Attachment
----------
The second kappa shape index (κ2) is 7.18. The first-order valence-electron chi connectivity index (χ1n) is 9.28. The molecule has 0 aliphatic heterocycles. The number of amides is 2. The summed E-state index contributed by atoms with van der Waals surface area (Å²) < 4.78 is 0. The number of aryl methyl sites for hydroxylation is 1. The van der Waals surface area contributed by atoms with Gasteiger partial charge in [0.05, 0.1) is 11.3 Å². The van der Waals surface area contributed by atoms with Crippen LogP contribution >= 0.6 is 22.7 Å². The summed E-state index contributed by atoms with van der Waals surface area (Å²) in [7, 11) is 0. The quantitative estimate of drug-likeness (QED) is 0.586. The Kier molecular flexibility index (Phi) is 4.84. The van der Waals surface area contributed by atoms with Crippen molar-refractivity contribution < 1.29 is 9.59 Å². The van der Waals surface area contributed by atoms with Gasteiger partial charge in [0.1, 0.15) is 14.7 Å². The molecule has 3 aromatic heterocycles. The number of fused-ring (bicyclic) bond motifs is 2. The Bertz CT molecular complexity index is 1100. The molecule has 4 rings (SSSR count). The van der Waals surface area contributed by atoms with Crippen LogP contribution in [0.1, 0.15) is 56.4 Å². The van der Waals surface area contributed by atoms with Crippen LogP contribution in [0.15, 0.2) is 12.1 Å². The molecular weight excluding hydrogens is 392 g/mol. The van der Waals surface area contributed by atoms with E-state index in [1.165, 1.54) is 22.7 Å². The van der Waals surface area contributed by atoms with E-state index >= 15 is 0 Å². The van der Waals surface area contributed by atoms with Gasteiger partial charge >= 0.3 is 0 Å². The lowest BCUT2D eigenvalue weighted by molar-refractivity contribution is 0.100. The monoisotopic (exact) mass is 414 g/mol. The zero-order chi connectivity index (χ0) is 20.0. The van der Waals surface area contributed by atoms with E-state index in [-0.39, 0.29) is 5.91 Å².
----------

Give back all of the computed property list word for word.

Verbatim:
The second kappa shape index (κ2) is 7.18. The first-order valence-electron chi connectivity index (χ1n) is 9.28. The molecule has 0 aliphatic heterocycles. The number of amides is 2. The summed E-state index contributed by atoms with van der Waals surface area (Å²) < 4.78 is 0. The number of aryl methyl sites for hydroxylation is 1. The van der Waals surface area contributed by atoms with Gasteiger partial charge in [0.05, 0.1) is 11.3 Å². The van der Waals surface area contributed by atoms with Crippen LogP contribution >= 0.6 is 22.7 Å². The summed E-state index contributed by atoms with van der Waals surface area (Å²) in [7, 11) is 0. The quantitative estimate of drug-likeness (QED) is 0.586. The Kier molecular flexibility index (Phi) is 4.84. The van der Waals surface area contributed by atoms with Crippen molar-refractivity contribution < 1.29 is 9.59 Å². The van der Waals surface area contributed by atoms with Gasteiger partial charge in [0.1, 0.15) is 14.7 Å². The molecule has 3 aromatic heterocycles. The number of fused-ring (bicyclic) bond motifs is 2. The Bertz CT molecular complexity index is 1100. The molecule has 4 rings (SSSR count). The van der Waals surface area contributed by atoms with Crippen LogP contribution in [0.1, 0.15) is 56.4 Å². The van der Waals surface area contributed by atoms with Crippen LogP contribution in [0.15, 0.2) is 12.1 Å². The molecular weight excluding hydrogens is 392 g/mol. The van der Waals surface area contributed by atoms with E-state index in [1.165, 1.54) is 22.7 Å². The van der Waals surface area contributed by atoms with E-state index >= 15 is 0 Å². The van der Waals surface area contributed by atoms with Gasteiger partial charge >= 0.3 is 0 Å². The lowest BCUT2D eigenvalue weighted by molar-refractivity contribution is 0.100. The monoisotopic (exact) mass is 414 g/mol. The zero-order chi connectivity index (χ0) is 20.0. The van der Waals surface area contributed by atoms with E-state index in [-0.39, 0.29) is 5.91 Å².